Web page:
5 ‘Dream Bathroom’ Upgrades That Homeowners Regret

I give you “the square toilet”.


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I confess I have never understood half of these “upgrades” when I’ve seen them in home tours. Vessel sinks are a major turn off to me, as is anything that requires extra cleaning or kills lighting. I don’t have a maid.

the same way with white or black cars, given our cars typically get “washed” only when we drive through the rain


@inparadise I live in a Pacific Northwest town where the average age is over 60 and light is often dim due to cloudiness. I drive a white car to be as visible as possible to other drivers in dim light.

As for bathrooms (and kitchens), I judge every so-called improvement on the basis of ease of use, ease of cleaning, storage capacity and sturdiness. If an arrangement requires extra steps I reject it. If a design is more difficult to clean I reject it.


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Interesting. In clouds and fog, I find white difficult to see. I am sure our silver is not any better, but it at least looks cleaner. Our red car showed up too much when it came to the police. Nothing is perfect! We simply always have lights on, even during the sunny day, with one of our vehicles having day time running lights. As for interior home colors, give me white with off white in every room. Hate choosing colors and that combo means furniture and other home goods stand out.



None of the “upgrades” mentioned appealed to me. When we remodeled our old home and then built our “retirement” home, the main upgrade we did was have a his and her vanity and water closet. Made things so much easier when we were both trying to get ready in the mornings. Outside of that, heated floors but wouldn’t consider that an upgrade with cold winters.

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To counter the silly stuff in bathrooms, here’s a thing or two I’d include.

Roll in shower. None of us are getting younger, and stepping over curbs at the shower gets riskier as each year passes. But even if you’re still young, they’re just plain easy to use and clean. They also make a bathroom look bigger. My suggestion is to use a line drain (a long, skinny drain) at the exit of the shower and make sure there’s a small slope on the outside of the shower area towards the drain. Dress it up with a fancy folding shower seat.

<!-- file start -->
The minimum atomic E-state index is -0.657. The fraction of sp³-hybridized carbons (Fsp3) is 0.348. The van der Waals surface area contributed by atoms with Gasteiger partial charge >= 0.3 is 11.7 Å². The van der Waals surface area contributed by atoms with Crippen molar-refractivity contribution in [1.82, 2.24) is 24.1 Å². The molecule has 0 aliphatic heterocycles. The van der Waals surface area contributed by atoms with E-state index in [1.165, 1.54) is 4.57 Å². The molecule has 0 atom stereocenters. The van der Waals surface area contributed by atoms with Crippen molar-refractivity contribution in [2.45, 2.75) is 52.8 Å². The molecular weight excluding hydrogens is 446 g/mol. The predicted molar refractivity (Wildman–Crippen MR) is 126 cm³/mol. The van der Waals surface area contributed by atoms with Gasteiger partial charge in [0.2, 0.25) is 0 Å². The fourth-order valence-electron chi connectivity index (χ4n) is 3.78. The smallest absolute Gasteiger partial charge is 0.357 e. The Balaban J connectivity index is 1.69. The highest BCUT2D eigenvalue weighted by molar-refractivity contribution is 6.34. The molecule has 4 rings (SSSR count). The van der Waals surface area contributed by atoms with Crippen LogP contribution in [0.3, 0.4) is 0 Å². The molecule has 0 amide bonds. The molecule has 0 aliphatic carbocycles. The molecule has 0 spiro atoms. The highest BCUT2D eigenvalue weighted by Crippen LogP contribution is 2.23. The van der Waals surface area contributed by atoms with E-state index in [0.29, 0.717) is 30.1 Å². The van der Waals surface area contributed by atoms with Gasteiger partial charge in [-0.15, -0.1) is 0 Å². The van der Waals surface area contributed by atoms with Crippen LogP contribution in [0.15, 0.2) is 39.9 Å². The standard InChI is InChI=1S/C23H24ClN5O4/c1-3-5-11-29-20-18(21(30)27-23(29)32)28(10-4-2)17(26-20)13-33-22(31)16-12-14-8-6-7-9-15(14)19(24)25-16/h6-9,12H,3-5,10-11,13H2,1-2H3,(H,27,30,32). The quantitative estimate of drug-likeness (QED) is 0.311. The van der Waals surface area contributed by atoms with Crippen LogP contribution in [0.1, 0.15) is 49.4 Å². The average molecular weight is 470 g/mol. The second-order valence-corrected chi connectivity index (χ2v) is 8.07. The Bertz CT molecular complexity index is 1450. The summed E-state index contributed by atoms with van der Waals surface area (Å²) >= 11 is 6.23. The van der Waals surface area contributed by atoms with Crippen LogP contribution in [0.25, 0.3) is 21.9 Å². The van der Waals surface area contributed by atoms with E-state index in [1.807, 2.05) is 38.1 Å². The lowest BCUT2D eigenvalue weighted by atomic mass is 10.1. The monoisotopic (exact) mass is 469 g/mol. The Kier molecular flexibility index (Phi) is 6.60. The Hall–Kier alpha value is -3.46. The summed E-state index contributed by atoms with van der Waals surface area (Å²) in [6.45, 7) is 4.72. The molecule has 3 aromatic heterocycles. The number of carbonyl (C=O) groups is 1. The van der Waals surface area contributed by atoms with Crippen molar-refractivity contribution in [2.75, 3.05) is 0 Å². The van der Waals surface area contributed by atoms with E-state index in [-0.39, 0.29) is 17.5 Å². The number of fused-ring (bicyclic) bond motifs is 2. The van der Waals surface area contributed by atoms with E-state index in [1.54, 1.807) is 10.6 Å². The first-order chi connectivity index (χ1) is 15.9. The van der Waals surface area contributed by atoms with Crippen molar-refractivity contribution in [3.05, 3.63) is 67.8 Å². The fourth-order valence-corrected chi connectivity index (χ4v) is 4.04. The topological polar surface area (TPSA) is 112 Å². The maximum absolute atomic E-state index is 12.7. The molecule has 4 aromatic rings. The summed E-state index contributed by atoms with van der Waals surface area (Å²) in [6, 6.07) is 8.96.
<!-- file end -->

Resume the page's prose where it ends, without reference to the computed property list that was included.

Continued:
The other idea is hand rails. Again, the age thing. But I found myself using the hand rail I installed for my wife even though I never thought I needed it. At a minimum, make sure there is sufficient blocking inside the walls to install hand rails anywhere you might need them in the future. That’s mainly the tub or shower area and around the toilet.



Our current approach on home improvements has been mainly focused on safety.

We have a shower/tub combo that makes me nervous due to tub curvature. Handrails would take up too much space plus I use both hands to wash my hair (or what’s left of it). Our solution is to use a rubber mat with suction cups. It works well, but it needs to be removed and dried after each use.

I would love to replace it with a walk-in shower but we’ve been told that homes without a bathtub have a lower sales value.

My take is to make the home safe for us. Period. If the next owner wants a tub, then put one in. Ms. Wolf is hesitant. Heck, by the time we move, the nursing home will get all the money from the home sale anyway. Screw ‘em.


Do you want to live in your own home for longer, or do you want to go to the nursing home early because you fell getting out of a tub you don’t use as a tub?

And I am quite serious here. My wife much preferred a bath to a shower, so we put a tub INTO our bathroom not long after we purchased the home. She fell in the bathroom, breaking a bone which lead directly (within a week) to her passing.